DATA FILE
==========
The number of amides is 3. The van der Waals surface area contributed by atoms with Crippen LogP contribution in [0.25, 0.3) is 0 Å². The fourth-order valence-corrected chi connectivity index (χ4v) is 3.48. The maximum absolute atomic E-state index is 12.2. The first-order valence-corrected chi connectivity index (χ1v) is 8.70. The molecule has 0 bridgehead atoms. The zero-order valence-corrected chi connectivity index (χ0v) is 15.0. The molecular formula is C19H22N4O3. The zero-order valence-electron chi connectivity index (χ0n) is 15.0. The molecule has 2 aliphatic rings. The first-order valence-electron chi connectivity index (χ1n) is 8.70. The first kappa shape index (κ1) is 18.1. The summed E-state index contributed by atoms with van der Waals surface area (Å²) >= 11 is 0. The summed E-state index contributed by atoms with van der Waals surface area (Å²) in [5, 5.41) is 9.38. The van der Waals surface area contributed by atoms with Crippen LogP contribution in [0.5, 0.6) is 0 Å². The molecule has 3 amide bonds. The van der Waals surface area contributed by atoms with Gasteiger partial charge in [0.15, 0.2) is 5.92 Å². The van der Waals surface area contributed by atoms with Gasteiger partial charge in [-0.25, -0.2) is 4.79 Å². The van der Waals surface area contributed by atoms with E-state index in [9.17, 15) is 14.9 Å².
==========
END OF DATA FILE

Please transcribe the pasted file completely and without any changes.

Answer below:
The number of amides is 3. The van der Waals surface area contributed by atoms with Crippen LogP contribution in [0.25, 0.3) is 0 Å². The fourth-order valence-corrected chi connectivity index (χ4v) is 3.48. The maximum absolute atomic E-state index is 12.2. The first-order valence-corrected chi connectivity index (χ1v) is 8.70. The molecule has 0 bridgehead atoms. The zero-order valence-corrected chi connectivity index (χ0v) is 15.0. The molecular formula is C19H22N4O3. The zero-order valence-electron chi connectivity index (χ0n) is 15.0. The molecule has 2 aliphatic rings. The first-order valence-electron chi connectivity index (χ1n) is 8.70. The first kappa shape index (κ1) is 18.1. The summed E-state index contributed by atoms with van der Waals surface area (Å²) >= 11 is 0. The summed E-state index contributed by atoms with van der Waals surface area (Å²) in [5, 5.41) is 9.38. The van der Waals surface area contributed by atoms with Crippen LogP contribution in [0.5, 0.6) is 0 Å². The molecule has 3 amide bonds. The van der Waals surface area contributed by atoms with Gasteiger partial charge in [0.15, 0.2) is 5.92 Å². The van der Waals surface area contributed by atoms with Gasteiger partial charge in [-0.25, -0.2) is 4.79 Å². The van der Waals surface area contributed by atoms with E-state index in [9.17, 15) is 14.9 Å².